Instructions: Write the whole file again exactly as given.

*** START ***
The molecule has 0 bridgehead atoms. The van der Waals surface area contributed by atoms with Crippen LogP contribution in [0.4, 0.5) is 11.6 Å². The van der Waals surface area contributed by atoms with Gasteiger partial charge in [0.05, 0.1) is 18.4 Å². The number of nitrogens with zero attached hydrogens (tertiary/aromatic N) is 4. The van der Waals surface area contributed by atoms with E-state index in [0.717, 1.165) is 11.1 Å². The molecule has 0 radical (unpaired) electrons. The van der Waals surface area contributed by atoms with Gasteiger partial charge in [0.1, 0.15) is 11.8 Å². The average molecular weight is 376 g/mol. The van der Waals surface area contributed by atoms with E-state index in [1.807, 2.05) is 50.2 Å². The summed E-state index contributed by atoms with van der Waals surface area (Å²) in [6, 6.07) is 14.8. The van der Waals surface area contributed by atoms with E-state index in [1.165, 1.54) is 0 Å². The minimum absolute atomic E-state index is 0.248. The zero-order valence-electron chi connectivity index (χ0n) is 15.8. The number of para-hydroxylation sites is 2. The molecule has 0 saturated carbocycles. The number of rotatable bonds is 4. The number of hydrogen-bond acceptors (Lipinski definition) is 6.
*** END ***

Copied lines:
The molecule has 0 bridgehead atoms. The van der Waals surface area contributed by atoms with Crippen LogP contribution in [0.4, 0.5) is 11.6 Å². The van der Waals surface area contributed by atoms with Gasteiger partial charge in [0.05, 0.1) is 18.4 Å². The number of nitrogens with zero attached hydrogens (tertiary/aromatic N) is 4. The van der Waals surface area contributed by atoms with E-state index in [0.717, 1.165) is 11.1 Å². The molecule has 0 radical (unpaired) electrons. The van der Waals surface area contributed by atoms with Gasteiger partial charge in [0.1, 0.15) is 11.8 Å². The average molecular weight is 376 g/mol. The van der Waals surface area contributed by atoms with E-state index in [1.807, 2.05) is 50.2 Å². The summed E-state index contributed by atoms with van der Waals surface area (Å²) in [6, 6.07) is 14.8. The van der Waals surface area contributed by atoms with E-state index in [1.165, 1.54) is 0 Å². The minimum absolute atomic E-state index is 0.248. The zero-order valence-electron chi connectivity index (χ0n) is 15.8. The number of para-hydroxylation sites is 2. The molecule has 0 saturated carbocycles. The number of rotatable bonds is 4. The number of hydrogen-bond acceptors (Lipinski definition) is 6.